In rare cases, people receiving Trodelvy in these trials have developed febrile neutropenia. It is a rare but potentially fatal type of neutropenia. With febrile neutropenia, you have:

  • a fever greater than 101 ° F or greater than 100.4 ° F for 1 hour or more, more
  • a neutrophil level below a certain threshold

Symptoms of neutropenia

Neutropenia itself does not cause symptoms. So, during your treatment, your doctor will order a blood test to check your neutrophil count.

If your levels are too low, your doctor will probably stop your treatment with Trodelvy. They probably will do this until your levels return to a healthy value. Your doctor will also give you medicine to help increase your neutrophil count. If your doctor tells you to resume treatment with Trodelvy, your doctor will probably reduce your dose in the future.

However, you can develop symptoms of infection due to neutropenia. In people with neutropenia, infections should be treated immediately. Symptoms of an infection can include:

  • chills
  • cough
  • fever
  • nausea, vomiting, or diarrhea
  • shortness of breath

What do we do for neutropenia?

If you develop neutropenia more than twice while receiving Trodelvy, your doctor will probably recommend that you stop the medicine. They may also recommend stopping treatment if you develop neutropenia that lasts longer than 3 weeks.

If you have febrile neutropenia or an infection while taking Trodelvy, your doctor will prescribe antibiotics. Depending on the severity of the infection or neutropenia, you may need hospital treatment.

After treatment, your doctor may recommend a medicine to help your body make neutrophils. This medicine helps keep your levels from getting low again. To find out more about these medicines, see ‘Using Trodelvy with other medicines’ below. You can also discuss this with your doctor or pharmacist.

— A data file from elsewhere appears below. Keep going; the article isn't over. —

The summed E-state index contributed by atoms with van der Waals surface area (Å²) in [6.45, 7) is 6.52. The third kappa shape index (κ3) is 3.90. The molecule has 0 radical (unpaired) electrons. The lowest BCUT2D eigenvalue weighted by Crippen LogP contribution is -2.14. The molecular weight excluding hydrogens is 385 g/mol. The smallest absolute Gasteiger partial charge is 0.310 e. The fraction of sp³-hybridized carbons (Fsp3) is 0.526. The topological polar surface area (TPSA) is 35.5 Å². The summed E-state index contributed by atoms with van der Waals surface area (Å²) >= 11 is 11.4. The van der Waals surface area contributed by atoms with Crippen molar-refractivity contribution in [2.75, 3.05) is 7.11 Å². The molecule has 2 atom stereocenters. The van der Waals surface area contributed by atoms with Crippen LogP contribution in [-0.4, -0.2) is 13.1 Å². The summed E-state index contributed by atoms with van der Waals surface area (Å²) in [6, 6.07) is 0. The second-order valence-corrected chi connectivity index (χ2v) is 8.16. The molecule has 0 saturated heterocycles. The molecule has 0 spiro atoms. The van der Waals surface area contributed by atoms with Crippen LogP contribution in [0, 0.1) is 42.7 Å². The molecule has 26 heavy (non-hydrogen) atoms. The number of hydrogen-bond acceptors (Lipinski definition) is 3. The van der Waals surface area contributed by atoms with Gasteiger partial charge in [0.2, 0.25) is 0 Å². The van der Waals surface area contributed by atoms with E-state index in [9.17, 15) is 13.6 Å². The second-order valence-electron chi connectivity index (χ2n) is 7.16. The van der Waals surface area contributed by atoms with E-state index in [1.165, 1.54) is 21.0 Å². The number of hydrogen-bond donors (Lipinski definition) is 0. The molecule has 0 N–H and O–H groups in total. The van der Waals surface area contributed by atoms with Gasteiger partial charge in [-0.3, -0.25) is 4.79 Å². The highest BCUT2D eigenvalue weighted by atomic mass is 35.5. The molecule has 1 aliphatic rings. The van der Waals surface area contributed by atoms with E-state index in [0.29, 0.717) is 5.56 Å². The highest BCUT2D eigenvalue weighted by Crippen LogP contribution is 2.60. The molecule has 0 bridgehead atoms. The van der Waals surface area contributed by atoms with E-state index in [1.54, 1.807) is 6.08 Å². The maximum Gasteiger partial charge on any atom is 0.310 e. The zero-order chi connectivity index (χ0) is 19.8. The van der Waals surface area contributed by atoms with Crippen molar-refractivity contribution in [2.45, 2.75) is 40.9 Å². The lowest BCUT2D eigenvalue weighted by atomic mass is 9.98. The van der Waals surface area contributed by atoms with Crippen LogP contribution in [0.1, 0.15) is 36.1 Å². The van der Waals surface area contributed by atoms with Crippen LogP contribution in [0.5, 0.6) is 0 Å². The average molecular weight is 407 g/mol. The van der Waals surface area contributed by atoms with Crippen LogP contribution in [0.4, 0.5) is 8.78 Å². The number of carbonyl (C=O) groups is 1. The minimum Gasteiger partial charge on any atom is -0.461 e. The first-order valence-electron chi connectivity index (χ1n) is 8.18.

Severe diarrhea

Trodelvy can cause severe diarrhea. In fact, the drug has a boxed warning for this risk.

A boxed warning is the most serious warning the FDA can give to a drug. It alerts doctors and patients to the effects of drugs which can be dangerous.

Diarrhea was one of the most common side effects in people taking Trodelvy in clinical tests. In most people, this side effect was mild. However, in some people it was serious.

Because of the risk of severe diarrhea, you should call your doctor if you have diarrhea with Trodelvy. Your doctor will want to check if you are infected.

If your diarrhea is not caused by an infection, your doctor may prescribe another medicine to treat or prevent it. Here are some examples of these drugs:

Your doctor will also probably ask you to temporarily stop taking Trodelvy until your diarrhea goes away or becomes less severe. Then they will probably reduce your dose of Trodelvy when you resume treatment.

Your doctor may recommend fluid and electrolyte replacement if you develop diarrhea while taking Trodelvy.

Hair loss

It is possible that hair loss is a side effect of Trodelvy. This is one of the most common side effects reported in clinical tests. However, there have been no reports of severe hair loss in the trials.

If you have lost your hair with Trodelvy, you can talk to your doctor about it. They may recommend treatment for this side effect.

Allergic reaction

As with most medicines, some people may have an allergic reaction after taking Trodelvy.

Symptoms of a mild allergic reaction, including infusion reactions, may include:

A more serious allergic reaction is rare but possible. Symptoms of a severe allergic reaction can include:

  • swelling under the skin, usually on the eyelids, lips, hands or feet
  • swelling of the tongue, mouth, or throat
  • difficulty in breathing

Call your doctor right away if you have an allergic reaction to Trodelvy, as the reaction could get serious. Call 911 or your local emergency number if your symptoms are life-threatening or if you think you have a medical emergency.